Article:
One often hears the Charter described on the international stage as a highly-respected, rights-protecting instrument. I suspect that many people take such claims with a grain of salt given that they usually arise on celebratory occasions or as bald assertions to counter Charter critics and rejectionists.
In fact, the Charter now stands as an admired model of rights protection. It strongly influenced the statutory bills of rights in New Zealand and Hong Kong. It provided the dominant model for the South African Constitution and two Israeli Basic Laws.
The Charter has become a hot issue in a political debate raging in Israel.
The importance of the Charter beyond our borders should not surprise us. Constitutional development often draws on cognate political systems for ideas, text, and institutional structure to adapt to the particularities of the domestic context. In the post-Second World War era, in which rights protection stands at the core of constitutional structure, this comparative engagement has intensified.
An important part of this comparative engagement is doctrinal. Many courts in far-flung countries now implement our two-stage approach to Charter adjudication - purposive interpretation of rights and then restricted limitations upon those rights according to the Oakes test.
Canada did not invent this methodology. Chief Justice Brian Dickson drew its elements from various legal sources, which he regretfully did not identify. His cogently-reasoned delineation of the institutional roles dictated by the Charter appealed to countries looking for a doctrinal template that would temper legislative supremacy to effective rights protection.
While we don’t usually think of it this way, this methodology reflects the Charter’s distinctive delineation of the interlocking roles of the legislatures, the executive, and the courts in the project of rights protection.
While other legal systems adopted our two-stage approach, either formally or informally, only one country adopted the legislative override (the notwithstanding clause) as well: Israel. There currently is a fierce debate whether the Knesset, the Israeli parliament, should now extend its existing power to override economic rights to include rights relating to human dignity and liberty.
The proponents of extending the legislative override power raise many of the claims that animate our polarized debate on “judicial activism”: that the Israeli Supreme Court has usurped policy-making power that properly lies in the Knesset’s hands; that it has undermined the democratic process and the rule of law; and that the judges are too liberal, too homogeneous, and impose their personal values against the preferences of the elected legislature.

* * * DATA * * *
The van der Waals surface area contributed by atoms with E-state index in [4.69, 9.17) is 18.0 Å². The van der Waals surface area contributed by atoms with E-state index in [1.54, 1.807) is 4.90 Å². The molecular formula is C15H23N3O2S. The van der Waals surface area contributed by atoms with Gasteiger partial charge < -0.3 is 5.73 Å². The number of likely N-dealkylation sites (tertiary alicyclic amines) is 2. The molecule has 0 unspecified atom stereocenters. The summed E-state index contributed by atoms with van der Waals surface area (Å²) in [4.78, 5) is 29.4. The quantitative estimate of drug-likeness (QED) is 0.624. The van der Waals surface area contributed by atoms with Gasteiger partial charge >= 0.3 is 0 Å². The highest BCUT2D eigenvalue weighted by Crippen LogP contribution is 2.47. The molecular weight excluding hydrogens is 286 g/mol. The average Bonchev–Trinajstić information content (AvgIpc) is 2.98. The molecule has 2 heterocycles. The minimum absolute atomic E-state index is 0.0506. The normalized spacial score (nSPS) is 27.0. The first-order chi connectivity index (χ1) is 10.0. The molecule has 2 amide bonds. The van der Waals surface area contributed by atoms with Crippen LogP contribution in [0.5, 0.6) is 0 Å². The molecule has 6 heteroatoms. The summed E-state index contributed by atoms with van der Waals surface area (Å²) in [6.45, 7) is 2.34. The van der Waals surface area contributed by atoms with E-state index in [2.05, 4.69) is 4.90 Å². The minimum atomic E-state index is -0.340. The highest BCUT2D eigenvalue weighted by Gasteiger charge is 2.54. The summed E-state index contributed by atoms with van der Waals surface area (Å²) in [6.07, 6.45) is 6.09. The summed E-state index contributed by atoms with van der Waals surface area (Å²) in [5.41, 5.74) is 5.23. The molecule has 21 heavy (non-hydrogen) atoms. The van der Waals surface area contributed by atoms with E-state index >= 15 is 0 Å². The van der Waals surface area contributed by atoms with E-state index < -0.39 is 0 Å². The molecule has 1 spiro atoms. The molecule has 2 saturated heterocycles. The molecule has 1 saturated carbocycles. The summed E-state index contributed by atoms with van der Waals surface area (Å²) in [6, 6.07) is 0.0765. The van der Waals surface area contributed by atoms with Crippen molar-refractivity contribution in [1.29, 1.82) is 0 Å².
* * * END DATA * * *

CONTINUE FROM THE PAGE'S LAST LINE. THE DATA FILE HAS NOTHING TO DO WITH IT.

There are also some distinctive features in the Israeli debate. The Basic Laws that protect rights are not fully entrenched. They are subject to legislative change by an absolute majority vote of the Knesset. Moreover, not all rights are protected: there are no specific protections for equality, freedom of religion, or freedom of speech. The rules of standing and jurisdiction of the Supreme Court are also not entrenched. Moreover, the Supreme Court’s invalidation record is meagre.
The proposal’s champion is the recently-appointed Justice Minister Daniel Friedmann, who capped his career as a distinguished professor of private law by becoming a virulent critic of the Israeli Supreme Court’s work on public law. His appointment has been variously described as a declaration of war against the Supreme Court, an earthquake, a pogrom, and an act of revenge on the legal system.
His long list of reform projects includes a greater political role in the appointment of judges and those who exercise independent functions within the Ministry of Justice, particularly in the criminal justice system. His critics fear that he wants to weaken the legal system’s ability to act against public and private corruption as well as governmental ineptitude, waste, and mismanagement.
A number of law professors and opinion makers have entered the debate to question whether the justice minister’s invocation of the Canadian example to legitimate his override proposal is accurate in its depiction of the Canadian institutional roles and practices. Commentators have also pointed out that the striking differences between the Israeli and Canadian political systems and cultures militate against simplistic comparisons.
It is not possible to project how this crisis will play out in Israel. One thing is clear, however. When Canada’s prolonged and anguished debate on rights protection in a democratic society produced the compromise embodied in s. 1 and s. 33 of the Charter, it presented a distinctive array of institutional roles that is taken very seriously in other western democracies.
Lorraine Weinrib is a professor at the Faculty of Law, University of Toronto. For the month of May, she taught at the Centre for Advanced Legal Studies at the Tel Aviv Law School in Israel.